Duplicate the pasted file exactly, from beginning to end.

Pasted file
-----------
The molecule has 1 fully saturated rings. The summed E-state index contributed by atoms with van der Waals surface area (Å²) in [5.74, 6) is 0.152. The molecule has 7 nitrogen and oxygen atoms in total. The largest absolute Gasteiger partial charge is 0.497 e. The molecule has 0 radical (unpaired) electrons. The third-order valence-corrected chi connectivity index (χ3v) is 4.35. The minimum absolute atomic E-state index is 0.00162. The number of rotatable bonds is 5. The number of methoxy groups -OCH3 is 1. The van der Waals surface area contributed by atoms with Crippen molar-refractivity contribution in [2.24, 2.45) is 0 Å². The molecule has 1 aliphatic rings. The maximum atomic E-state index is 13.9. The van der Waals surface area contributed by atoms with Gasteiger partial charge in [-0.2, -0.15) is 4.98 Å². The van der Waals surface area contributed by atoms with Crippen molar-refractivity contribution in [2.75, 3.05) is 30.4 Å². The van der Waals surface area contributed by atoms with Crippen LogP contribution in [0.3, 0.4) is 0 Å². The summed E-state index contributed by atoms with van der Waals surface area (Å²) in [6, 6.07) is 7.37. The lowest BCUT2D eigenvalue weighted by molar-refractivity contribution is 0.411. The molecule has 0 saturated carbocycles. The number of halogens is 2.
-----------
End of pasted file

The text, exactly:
The molecule has 1 fully saturated rings. The summed E-state index contributed by atoms with van der Waals surface area (Å²) in [5.74, 6) is 0.152. The molecule has 7 nitrogen and oxygen atoms in total. The largest absolute Gasteiger partial charge is 0.497 e. The molecule has 0 radical (unpaired) electrons. The third-order valence-corrected chi connectivity index (χ3v) is 4.35. The minimum absolute atomic E-state index is 0.00162. The number of rotatable bonds is 5. The number of methoxy groups -OCH3 is 1. The van der Waals surface area contributed by atoms with Crippen molar-refractivity contribution in [2.24, 2.45) is 0 Å². The molecule has 1 aliphatic rings. The maximum atomic E-state index is 13.9. The van der Waals surface area contributed by atoms with Gasteiger partial charge in [-0.2, -0.15) is 4.98 Å². The van der Waals surface area contributed by atoms with Crippen molar-refractivity contribution in [2.75, 3.05) is 30.4 Å². The van der Waals surface area contributed by atoms with Crippen LogP contribution in [0.3, 0.4) is 0 Å². The summed E-state index contributed by atoms with van der Waals surface area (Å²) in [6, 6.07) is 7.37. The lowest BCUT2D eigenvalue weighted by molar-refractivity contribution is 0.411. The molecule has 0 saturated carbocycles. The number of halogens is 2.